Varese's incredible run in the old Champions Cup continued when the team reached the 1977 final against Maccabi. It was Varese's eighth consecutive Euroleague final – and it would make it again in 1978 and 1979 – and the fourth with Gamba as coach. It was my first Euroleague final live. Varese was the favorite against Maccabi, a Euroleague newcomer, but Ralph Klein’s team pulled the upset, 78-77.

His great rival in the Italian League, Dan Peterson, used one word a lot to describe Gamba: "TOUGH."

"When you played against a team coached by Sandro Gamba, you know you were in for a physical game. I don't mean dirty. I mean, they played HARD. They set HARD screens, they boxed out HARD, they rebounded HARD, they played HARD-NOSED defense, they ran HARD. If you were not ready for an intense, physical game, you would lose. Yes, he was a fine technical coach, but his best quality was getting his teams to play with 110% intensity."

Silver medal in Moscow

After four years, two Euroleague titles and two Italian League crowns, Gamba decided to move to Torino. He helped his new team gain promotion to the Italian A1. The Italian federation signed him for the Olympic Games in Moscow. Just 20 years after playing the Rome Olympics, he returned to the big event as the Italian national team’s head coach.

Italy had a really solid team made up of Meneghin, Pierluigi Marzorati, Fabrizio Della Fiori, Meo Sacchetti, Mike Sylvester, Enrico Gilardi, Marco Bonamico, Renato Villalta, Roberto Brunamonti and Pietro Generali, but after a tough loss against Yugoslavia, 81-102, in the group stage, it had to fight for a title game spot against the hosts, the Soviet Union. In a dramatic game, Italy won 97-95 behind 21 points and 6 rebounds from Villalta, the man of the game. Sacchetti, who was coaching Dinamo Banco di Sardegna Sassari until last month, had 13, just like Della Fiori, while Marzorati scored 12. It was a team win, Gamba style, with a lot of players moving without the ball, a lot of passes before every shot and extreme physical strength. Italy went on to beat Spain 95-89 and reach the final where it lost against Yugoslavia, 86-77. Italy could not beat Yugoslavia’s first golden generation, but a silver medal was a great success.

Soon after the Moscow Olympics, Gamba attended an NBA game at Madison Square Garden. When he was introduced as "the man to beat the Soviet Union in Moscow," he was awarded an ovation. The United States boycotted the 1980 Olympic Games in Moscow due to political reasons.

EuroBasket champion

The Olympics merely marked the start of the great work Gamba did with his national team. Italy was fifth at EuroBasket 1981, which was a bit of a disappointment, especially because his team lost some games by a lot of points – 69-79 vs. the Soviet Union and 83-100 vs. Czechoslovakia. Italy did not play at the 1982 FIBA World Cup in Colombi,a but bounced back at EuroBasket 1983. Italy won the title by overcoming seven opponents, including five at the group stage in Limoges, plus Holland in the semifinals and Spain in the championship game, 105-96. Villalta had 22 points, Gilardi 16, Sacchetti 15, Renzo Vechiato 12, a young Antonello Riva 8, Meneghin and Carflo Caglieris 7 each while Marzoratti and Brunamonti scored 6 apiece. Ten players scored, typical Gamba. Alberto Tonut and Ario Costa completed that team.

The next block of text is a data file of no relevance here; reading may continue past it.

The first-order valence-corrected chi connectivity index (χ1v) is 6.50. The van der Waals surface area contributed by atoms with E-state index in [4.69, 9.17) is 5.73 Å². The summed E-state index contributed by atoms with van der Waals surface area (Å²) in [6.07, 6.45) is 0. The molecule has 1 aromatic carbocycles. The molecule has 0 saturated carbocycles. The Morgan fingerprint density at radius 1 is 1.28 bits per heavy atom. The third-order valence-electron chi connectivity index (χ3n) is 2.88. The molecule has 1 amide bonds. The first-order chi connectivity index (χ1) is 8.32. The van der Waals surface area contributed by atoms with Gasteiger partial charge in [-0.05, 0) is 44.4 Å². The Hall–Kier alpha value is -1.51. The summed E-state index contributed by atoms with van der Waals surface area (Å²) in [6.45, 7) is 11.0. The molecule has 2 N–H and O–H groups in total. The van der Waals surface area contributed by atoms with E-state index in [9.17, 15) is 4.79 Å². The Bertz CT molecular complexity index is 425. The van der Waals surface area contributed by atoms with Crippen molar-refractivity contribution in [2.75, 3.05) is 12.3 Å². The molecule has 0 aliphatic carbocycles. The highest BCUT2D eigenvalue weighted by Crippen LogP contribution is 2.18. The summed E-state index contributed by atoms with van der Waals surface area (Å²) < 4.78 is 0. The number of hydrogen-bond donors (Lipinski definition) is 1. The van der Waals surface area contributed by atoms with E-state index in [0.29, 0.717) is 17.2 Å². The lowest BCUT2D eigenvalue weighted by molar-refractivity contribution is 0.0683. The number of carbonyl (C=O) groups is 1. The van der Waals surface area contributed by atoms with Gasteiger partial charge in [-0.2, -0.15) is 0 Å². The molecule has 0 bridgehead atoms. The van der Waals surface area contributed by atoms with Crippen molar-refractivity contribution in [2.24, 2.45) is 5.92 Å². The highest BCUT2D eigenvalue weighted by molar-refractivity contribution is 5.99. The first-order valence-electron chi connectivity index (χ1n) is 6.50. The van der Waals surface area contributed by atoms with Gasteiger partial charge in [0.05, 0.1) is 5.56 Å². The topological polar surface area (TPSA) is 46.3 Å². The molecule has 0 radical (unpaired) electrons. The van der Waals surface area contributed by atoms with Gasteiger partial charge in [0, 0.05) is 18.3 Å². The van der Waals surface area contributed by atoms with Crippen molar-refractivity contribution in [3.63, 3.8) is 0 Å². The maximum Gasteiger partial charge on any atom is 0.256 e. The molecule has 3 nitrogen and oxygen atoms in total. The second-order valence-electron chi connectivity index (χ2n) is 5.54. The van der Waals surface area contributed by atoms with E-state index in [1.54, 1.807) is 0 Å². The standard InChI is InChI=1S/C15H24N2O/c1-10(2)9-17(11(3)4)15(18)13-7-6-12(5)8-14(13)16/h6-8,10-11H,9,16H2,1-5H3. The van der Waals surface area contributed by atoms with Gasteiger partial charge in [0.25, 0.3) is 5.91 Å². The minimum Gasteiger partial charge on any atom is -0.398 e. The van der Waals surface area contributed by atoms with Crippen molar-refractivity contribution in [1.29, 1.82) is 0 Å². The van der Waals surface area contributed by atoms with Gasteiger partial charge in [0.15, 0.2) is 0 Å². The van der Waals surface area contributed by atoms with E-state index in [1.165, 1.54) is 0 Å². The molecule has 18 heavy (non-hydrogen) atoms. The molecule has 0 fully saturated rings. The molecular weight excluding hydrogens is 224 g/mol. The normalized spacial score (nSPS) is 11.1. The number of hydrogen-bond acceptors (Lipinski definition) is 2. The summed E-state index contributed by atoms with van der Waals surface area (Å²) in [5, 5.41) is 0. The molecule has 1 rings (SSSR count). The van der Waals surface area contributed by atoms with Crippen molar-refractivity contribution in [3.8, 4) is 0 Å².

"My kids played a perfect game, I am very proud. We have created an extraordinary group of players, able to find answers. We had three point guards, very quick shooting guards, great defenders, big men, bench players," Gamba said about his biggest success with the squadra azzurra. Oddly enough, no Italian player was chosen to the all-tournament team, which featured Corbalan, Nikos Galis of Greece, Juan Antonio San Epifanio of Spain, Stanislav Kropilak of Czechoslovakia and Arvydas Sabonis of the Soviet Union, but Italy was the best team.

His second EuroBasket medal came in 1985, when Italy beat Spain 102-90 for the bronze. Then he went on to coach Virtus Bologna, but returned to the Italian national team in 1987. He led Italy to a silver medal at EuroBasket 1991 at home, in Rome, where it lost to Yugoslavia 73-88 in the final.

His numbers with the national team speak by themselves – 179 wins in 279 games. If we add 200 wins in 290 Italian League games, that gets us close to 400. Plus Italian Cup, European competitions, friendly games, tournaments… and we are talking about 1,000 games coached! Add 238 games and 1,092 points scored as a player in Italy, plus 64 games and 210 points with his national team… and then it is easy to understand his successful life, which was linked to basketball for almost 70 years.

Sandro Gamba, a basketball man. A life devoted to basketball.